In 1887, a man named Pleasant Cumiford applied for citizenship in the Cherokee Nation. According to the testimony of standing witness, Watt Christie, Cumiford was born in Goingsnake District, Cherokee Nation, about 1857, to a Cherokee woman named Rachel Fisher. Christie testified that Cumiford's mother, a cousin to Christie, left the nation with her husband after the war and he never saw her again. Christie continued by adding that Cumiford's mother, Rachel Fisher, was about 3/4 Cherokee and she was small when she came with the Emigration. He said Rachel's parents lived near Turnip Town in the Old Nation and that her father's name was Fisher.
Pleasant Cumiford was admitted citizenship into the Cherokee Nation based on this testimony by Watt Christie.
But should Cumiford have received citizenship into the Cherokee Nation? Only an examination of his earlier life will reveal the answer to that question.
Pleasant Cumiford is found on the 1860 US Census, four years old, living with his father, Henry S. Cumiford (see Eastern Cherokee application) and a woman named Mary Cumiford, in Henry County, Missouri. His birthplace is recorded as MISSOURI. *Also note this is before the war. According to Watt Christie, Pleasant wasn't taken out of the Cherokee Nation by his mother until AFTER the war.
In 1870, Cumiford is found on the US census of that year, as 13 years old, again living with his father, Henry, and the woman named Mary, in Bates County, Missouri. His birth place is once again recorded as MISSOURI. His race is listed as WHITE.
I don't find Cumiford in another record until 1887 when he applied for and received citizenship into the Cherokee Nation, but the two censuses above bring into question the legitimacy of his claim that Rachel Fisher was his mother and that he was born in the Cherokee Nation.
As stated earlier, Pleasant Cumiford acknowledged that his father's name was Henry.
Because of the gap between marriages, it is important to narrow down the birth year of Pleasant to evaluate whether he might have been born before or after the marriage to Mary Sitton.
From 1860 through 1902, his birth year is consistently recorded as 1856 or 1857.
Not only does it appear that Pleasant was born AFTER Henry's marriage to Mary, the approximate birth year also strongly suggests Mary was his mother, as well as the mother of the children that were born after Pleasant.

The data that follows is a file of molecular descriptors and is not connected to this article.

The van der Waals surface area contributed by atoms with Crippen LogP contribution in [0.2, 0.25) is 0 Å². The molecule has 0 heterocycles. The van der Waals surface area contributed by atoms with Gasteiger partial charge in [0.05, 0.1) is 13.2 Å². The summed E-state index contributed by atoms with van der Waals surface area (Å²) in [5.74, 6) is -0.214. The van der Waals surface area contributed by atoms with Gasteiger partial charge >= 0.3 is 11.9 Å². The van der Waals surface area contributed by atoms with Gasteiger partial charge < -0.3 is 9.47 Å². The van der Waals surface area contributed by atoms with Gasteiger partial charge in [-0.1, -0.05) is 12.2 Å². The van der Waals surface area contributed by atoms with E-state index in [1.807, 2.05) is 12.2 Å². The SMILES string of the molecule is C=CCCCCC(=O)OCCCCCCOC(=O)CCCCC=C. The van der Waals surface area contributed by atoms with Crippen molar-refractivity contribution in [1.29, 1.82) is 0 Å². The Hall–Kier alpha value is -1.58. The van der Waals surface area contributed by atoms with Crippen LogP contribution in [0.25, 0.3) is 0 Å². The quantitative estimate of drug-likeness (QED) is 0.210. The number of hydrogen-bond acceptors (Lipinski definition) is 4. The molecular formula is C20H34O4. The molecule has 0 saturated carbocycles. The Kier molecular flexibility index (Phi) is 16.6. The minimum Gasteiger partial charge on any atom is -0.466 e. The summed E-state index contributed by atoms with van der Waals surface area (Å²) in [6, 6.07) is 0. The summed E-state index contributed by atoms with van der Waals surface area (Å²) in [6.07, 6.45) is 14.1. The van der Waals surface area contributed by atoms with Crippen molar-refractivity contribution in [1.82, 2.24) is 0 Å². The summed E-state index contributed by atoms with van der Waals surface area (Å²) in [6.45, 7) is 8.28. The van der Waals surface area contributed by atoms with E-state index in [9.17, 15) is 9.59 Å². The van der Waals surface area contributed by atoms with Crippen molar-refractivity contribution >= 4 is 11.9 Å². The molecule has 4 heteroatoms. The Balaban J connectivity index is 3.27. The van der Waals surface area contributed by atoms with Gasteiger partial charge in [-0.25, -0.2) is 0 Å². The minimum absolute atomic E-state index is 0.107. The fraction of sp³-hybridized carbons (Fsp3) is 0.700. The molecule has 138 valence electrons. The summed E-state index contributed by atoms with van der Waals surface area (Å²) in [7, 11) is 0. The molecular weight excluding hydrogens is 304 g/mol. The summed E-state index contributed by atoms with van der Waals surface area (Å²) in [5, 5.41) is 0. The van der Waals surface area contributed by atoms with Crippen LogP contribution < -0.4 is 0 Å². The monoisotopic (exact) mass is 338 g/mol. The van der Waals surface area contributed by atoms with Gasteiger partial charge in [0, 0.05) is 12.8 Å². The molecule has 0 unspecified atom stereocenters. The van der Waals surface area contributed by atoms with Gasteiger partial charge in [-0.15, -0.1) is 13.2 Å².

Odd as it is, knowing they were all born AFTER their father's marriage to Mary Sitton, Pleasant's siblings filed several applications for citizenship into the Cherokee Nation, claiming they, too, were the children of Rachel Fisher.
In their 1896 application, there were three affidavits that stated the four siblings; Pleasant, Vincent, Robert and Wilbi, were full siblings. One of those sworn testimonies included, in his own words, from Pleasant Cumiford himself:
"I am 39 years of age. Vince and Robert Cumiford and Wilbi J. Masingill (nee Cumiford) is my full brothers and sister. And our mother was one and the same woman."
Henry S. Cumiford married Mary E. Sitton before these children were born and he was living with her after these children were born, so it is logical for us to think she was the mother of his children. Pleasant Cumiford swore under oath that he and his three younger siblings were full siblings and they all had the same mother.
So who was their mother?
According to Vincent Ridley Cumiford's death certificate, his mother, and therefore the mother of his three full siblings, including Pleasant Cumiford, was MARY SITTON, a white woman born in Missouri. *Note that Vincent was named after Mary's father.
Pleasant Cumiford was NOT the son of Rachel Fisher, nor was he Cherokee. But he gained citizenship into the Cherokee Nation with the help of standing witness, Watt Christie. Stay tuned for the next installment in the Standing Witness series, The Devil is in the Details, where I continue to debunk the lies told by both Pleasant Cumiford and Watt Christie.
Those are my thoughts for today.
Thanks for reading.
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